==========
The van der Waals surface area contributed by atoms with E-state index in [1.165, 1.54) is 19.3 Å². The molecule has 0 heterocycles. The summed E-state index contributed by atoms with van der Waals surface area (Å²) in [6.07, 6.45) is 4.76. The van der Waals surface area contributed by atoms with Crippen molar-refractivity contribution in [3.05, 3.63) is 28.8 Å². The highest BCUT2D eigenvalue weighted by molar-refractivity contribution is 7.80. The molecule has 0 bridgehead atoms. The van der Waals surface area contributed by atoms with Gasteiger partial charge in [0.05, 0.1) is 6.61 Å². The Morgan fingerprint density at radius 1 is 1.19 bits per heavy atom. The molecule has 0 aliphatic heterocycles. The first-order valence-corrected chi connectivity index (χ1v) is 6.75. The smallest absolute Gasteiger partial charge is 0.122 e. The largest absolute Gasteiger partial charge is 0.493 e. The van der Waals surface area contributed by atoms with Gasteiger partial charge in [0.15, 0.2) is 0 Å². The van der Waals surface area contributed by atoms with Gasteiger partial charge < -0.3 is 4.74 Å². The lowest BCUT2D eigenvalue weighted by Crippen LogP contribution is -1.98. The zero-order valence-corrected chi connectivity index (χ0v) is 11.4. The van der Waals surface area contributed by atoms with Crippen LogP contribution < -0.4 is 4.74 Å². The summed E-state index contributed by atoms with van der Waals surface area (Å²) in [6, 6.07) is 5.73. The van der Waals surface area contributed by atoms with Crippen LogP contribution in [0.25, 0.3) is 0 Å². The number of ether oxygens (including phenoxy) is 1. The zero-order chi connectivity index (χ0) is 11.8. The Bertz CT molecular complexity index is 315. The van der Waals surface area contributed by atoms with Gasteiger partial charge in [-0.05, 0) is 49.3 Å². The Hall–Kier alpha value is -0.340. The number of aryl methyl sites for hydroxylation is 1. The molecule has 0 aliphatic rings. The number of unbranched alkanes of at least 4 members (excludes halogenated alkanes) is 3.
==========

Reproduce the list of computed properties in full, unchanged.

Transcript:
The van der Waals surface area contributed by atoms with E-state index in [1.165, 1.54) is 19.3 Å². The molecule has 0 heterocycles. The summed E-state index contributed by atoms with van der Waals surface area (Å²) in [6.07, 6.45) is 4.76. The van der Waals surface area contributed by atoms with Crippen molar-refractivity contribution in [3.05, 3.63) is 28.8 Å². The highest BCUT2D eigenvalue weighted by molar-refractivity contribution is 7.80. The molecule has 0 bridgehead atoms. The van der Waals surface area contributed by atoms with Gasteiger partial charge in [0.05, 0.1) is 6.61 Å². The Morgan fingerprint density at radius 1 is 1.19 bits per heavy atom. The molecule has 0 aliphatic heterocycles. The first-order valence-corrected chi connectivity index (χ1v) is 6.75. The smallest absolute Gasteiger partial charge is 0.122 e. The largest absolute Gasteiger partial charge is 0.493 e. The van der Waals surface area contributed by atoms with Gasteiger partial charge in [0.15, 0.2) is 0 Å². The van der Waals surface area contributed by atoms with Gasteiger partial charge < -0.3 is 4.74 Å². The lowest BCUT2D eigenvalue weighted by Crippen LogP contribution is -1.98. The zero-order valence-corrected chi connectivity index (χ0v) is 11.4. The van der Waals surface area contributed by atoms with Crippen LogP contribution < -0.4 is 4.74 Å². The summed E-state index contributed by atoms with van der Waals surface area (Å²) in [6, 6.07) is 5.73. The van der Waals surface area contributed by atoms with Crippen LogP contribution in [0.25, 0.3) is 0 Å². The number of ether oxygens (including phenoxy) is 1. The zero-order chi connectivity index (χ0) is 11.8. The Bertz CT molecular complexity index is 315. The van der Waals surface area contributed by atoms with Gasteiger partial charge in [-0.05, 0) is 49.3 Å². The Hall–Kier alpha value is -0.340. The number of aryl methyl sites for hydroxylation is 1. The molecule has 0 aliphatic rings. The number of unbranched alkanes of at least 4 members (excludes halogenated alkanes) is 3.